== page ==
There has been decades of stakeholder, iwi-hapū and community concern, engagement and action to restore the mauri of the Kaimai Mamaku.
We acknowledge that history as providing the symbolic mauri stone from which we launch our mission.
1940 - 1987 | Wildlife Service and Forest Service
Ongoing surveys in the Kaimai Mamaku forests meant NZ’s Wildlife Service and Forest Service knew of the exceptional ecological and biodiversity values of our pae maunga (ranges). The unique diversity of ecosystem types supported a great diversity of plants, with 500-600 indigenous species thought to be present. The fauna is also very significant and included Kōkako, Kiwi, Kākā, falcon, short-tailed bats, Hochstetters frog, striped skink, indigenous fish, and Te Aroha stag beetle.
However, pests were also present. The threat to forest health posed by goats in the Kaimai Mamaku Forest Park was well documented. Observations of bare and depleted understory in areas with high goat populations were a common theme in reports over a 60 year period. Government goat control started in the late 1940s and by the mid 1970s there was an ongoing goat control programme underway. The programme employed up to 11 people and around 8,000 goats were shot. This continued into the 1980s and 1990s with the effort reducing to 2-3 staff as goat populations reduced. Critical funding for goat control was reduced throughout the late 1990's which unfortunately led to an increase in numbers.
1987-1990 | Te Papa Atawhai (DOC)
In 1987, Department of Conservation/Te Papa Atawhai was formed under the Conservation Act.
Te Papa Atawhai took over the management of the Kaimai Mamaku Forest Park and consolidated the government functions of conservation management, pest control and monitoring. Even though the Kaimai Mamaku forests had been identified by its predecessor, NZ Forest Service, as having high ecological values, Te Papa Atawhai had insufficient resourcing for biodiversity management of all the land it administered.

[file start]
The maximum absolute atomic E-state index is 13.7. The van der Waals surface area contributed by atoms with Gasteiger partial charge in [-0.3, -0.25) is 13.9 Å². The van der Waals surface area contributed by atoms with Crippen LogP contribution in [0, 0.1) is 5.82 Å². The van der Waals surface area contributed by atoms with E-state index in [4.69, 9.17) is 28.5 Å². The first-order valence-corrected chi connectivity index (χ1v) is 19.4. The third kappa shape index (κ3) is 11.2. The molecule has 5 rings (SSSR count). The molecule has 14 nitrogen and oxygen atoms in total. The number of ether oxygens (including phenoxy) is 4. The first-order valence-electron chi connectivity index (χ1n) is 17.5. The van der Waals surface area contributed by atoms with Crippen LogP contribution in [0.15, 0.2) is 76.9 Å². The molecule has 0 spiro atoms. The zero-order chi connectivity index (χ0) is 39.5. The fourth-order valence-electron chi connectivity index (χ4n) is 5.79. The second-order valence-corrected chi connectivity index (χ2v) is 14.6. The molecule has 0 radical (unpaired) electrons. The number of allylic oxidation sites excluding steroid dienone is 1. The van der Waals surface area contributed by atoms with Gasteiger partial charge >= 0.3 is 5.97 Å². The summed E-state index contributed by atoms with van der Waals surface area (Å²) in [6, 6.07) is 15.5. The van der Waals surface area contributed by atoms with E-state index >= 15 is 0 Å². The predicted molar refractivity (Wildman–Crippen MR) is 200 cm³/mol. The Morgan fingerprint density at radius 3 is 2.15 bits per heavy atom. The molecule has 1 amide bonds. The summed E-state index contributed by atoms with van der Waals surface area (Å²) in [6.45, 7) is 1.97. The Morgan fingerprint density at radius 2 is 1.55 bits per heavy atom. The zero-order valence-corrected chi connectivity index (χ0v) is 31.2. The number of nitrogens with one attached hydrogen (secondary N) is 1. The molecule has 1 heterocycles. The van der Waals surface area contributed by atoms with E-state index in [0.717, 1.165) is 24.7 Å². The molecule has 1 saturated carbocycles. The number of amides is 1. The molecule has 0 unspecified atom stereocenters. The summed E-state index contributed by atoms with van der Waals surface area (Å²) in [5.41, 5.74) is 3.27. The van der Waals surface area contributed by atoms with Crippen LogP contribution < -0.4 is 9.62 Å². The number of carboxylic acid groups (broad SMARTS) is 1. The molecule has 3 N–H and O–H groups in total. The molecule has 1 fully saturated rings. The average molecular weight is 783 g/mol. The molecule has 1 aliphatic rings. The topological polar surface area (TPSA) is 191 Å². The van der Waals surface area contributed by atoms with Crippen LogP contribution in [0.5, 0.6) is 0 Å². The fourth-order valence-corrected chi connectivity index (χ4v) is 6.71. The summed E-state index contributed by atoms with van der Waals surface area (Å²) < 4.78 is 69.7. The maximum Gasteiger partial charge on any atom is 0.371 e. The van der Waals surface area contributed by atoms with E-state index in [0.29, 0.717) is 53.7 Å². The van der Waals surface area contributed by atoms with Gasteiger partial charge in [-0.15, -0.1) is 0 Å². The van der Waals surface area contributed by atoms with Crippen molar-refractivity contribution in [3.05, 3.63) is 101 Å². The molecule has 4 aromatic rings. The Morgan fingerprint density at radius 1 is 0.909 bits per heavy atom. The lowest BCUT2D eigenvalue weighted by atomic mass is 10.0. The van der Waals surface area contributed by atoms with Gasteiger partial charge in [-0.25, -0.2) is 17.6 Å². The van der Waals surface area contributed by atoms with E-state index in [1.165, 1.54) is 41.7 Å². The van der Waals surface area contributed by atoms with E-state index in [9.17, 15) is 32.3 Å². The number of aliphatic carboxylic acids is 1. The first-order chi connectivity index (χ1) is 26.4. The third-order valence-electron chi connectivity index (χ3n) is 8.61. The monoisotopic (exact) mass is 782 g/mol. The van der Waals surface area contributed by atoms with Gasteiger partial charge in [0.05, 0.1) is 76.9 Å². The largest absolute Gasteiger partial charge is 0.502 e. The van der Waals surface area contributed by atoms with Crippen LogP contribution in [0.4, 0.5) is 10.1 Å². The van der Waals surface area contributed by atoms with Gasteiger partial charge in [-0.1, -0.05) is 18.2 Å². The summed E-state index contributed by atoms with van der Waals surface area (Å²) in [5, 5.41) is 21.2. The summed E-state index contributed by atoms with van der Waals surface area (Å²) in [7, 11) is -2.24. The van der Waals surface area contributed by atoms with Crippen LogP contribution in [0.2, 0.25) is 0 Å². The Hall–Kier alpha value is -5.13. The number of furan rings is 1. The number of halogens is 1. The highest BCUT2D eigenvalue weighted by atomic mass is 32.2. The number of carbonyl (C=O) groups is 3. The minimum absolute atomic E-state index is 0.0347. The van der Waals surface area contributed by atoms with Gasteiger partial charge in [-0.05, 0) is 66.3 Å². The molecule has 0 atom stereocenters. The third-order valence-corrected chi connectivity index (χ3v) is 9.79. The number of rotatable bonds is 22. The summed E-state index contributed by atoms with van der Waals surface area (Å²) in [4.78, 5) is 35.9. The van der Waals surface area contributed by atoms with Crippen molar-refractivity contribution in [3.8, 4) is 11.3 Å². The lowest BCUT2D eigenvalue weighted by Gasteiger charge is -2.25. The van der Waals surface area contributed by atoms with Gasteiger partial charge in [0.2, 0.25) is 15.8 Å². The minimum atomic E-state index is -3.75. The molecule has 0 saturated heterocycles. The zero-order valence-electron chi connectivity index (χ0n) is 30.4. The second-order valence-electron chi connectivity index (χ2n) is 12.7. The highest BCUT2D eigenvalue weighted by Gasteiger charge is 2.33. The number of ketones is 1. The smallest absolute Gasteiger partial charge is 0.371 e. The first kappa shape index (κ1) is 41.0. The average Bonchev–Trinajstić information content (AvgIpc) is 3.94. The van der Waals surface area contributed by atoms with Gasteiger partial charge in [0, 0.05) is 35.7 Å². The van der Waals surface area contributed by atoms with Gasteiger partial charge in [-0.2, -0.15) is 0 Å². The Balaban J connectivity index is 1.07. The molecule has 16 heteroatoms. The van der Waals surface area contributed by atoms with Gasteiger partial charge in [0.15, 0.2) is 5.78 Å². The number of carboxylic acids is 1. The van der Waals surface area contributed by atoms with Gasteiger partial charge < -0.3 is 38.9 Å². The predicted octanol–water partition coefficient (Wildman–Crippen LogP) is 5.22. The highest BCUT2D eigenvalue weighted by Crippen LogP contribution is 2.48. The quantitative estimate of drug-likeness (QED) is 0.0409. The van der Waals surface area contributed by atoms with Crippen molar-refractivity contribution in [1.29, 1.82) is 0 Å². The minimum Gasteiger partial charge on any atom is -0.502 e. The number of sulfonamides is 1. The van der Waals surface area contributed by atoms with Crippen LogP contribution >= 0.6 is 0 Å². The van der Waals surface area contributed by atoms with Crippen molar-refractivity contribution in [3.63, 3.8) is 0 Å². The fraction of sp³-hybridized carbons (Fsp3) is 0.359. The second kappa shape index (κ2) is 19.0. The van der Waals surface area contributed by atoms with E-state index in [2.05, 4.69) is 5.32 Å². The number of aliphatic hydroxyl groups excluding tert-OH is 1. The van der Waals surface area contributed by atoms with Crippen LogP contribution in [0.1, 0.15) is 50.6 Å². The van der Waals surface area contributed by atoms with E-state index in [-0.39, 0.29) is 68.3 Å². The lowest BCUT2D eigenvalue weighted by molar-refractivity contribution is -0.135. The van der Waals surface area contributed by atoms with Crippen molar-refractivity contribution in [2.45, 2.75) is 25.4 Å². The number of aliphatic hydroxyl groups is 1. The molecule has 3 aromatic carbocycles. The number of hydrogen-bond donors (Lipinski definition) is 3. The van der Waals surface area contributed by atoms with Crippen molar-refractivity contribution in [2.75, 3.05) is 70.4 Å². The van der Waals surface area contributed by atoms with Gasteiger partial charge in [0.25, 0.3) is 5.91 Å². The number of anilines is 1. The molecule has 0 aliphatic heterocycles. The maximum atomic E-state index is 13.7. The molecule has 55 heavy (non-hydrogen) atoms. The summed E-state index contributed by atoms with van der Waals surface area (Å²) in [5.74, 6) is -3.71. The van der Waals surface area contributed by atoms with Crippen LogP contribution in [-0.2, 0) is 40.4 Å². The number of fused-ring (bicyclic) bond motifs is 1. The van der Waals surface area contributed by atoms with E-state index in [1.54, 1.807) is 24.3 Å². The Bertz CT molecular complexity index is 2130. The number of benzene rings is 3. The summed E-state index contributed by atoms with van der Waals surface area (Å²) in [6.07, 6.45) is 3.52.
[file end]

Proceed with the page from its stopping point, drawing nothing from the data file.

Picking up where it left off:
For example, by the mid 1990s there were large areas of the Kaimai Mamaku Forests where goats were considered almost eradicated. But when goat numbers began increasing again, the resourcing for hunting effort did not increase and forest health began to be impacted once again. Along with other animal pests, the ongoing impact resulted degraded forest health in some parts of the pae maunga (ranges).
The impact of pests resulted in the local extinction of species such whio (blue duck) and kakariki, and the steep decline of many other birds. Te Papa Atawhai established predator control operations (possum, rat, stoat) at Opuiaki, Mokaihaha, Ōtānewainuku and Ōtawa which comprise some of the best remaining forest habitat.
2009 - 2019 | Kaimai Mamaku Catchment Forum (KMCF)
The inaugural Forum meeting was held in July 2009 to discuss technical reports commissioned by Te Papa Atawhai on the state of the Kaimai Mamaku ecosystems. The reports indicated that forest health in some areas is declining, exacerbated by pressure from pest animals, but large areas of forest are in reasonable or good health. The reports also noted that indigenous animals, especially birds, have experienced major declines and local extinctions as a result of predation.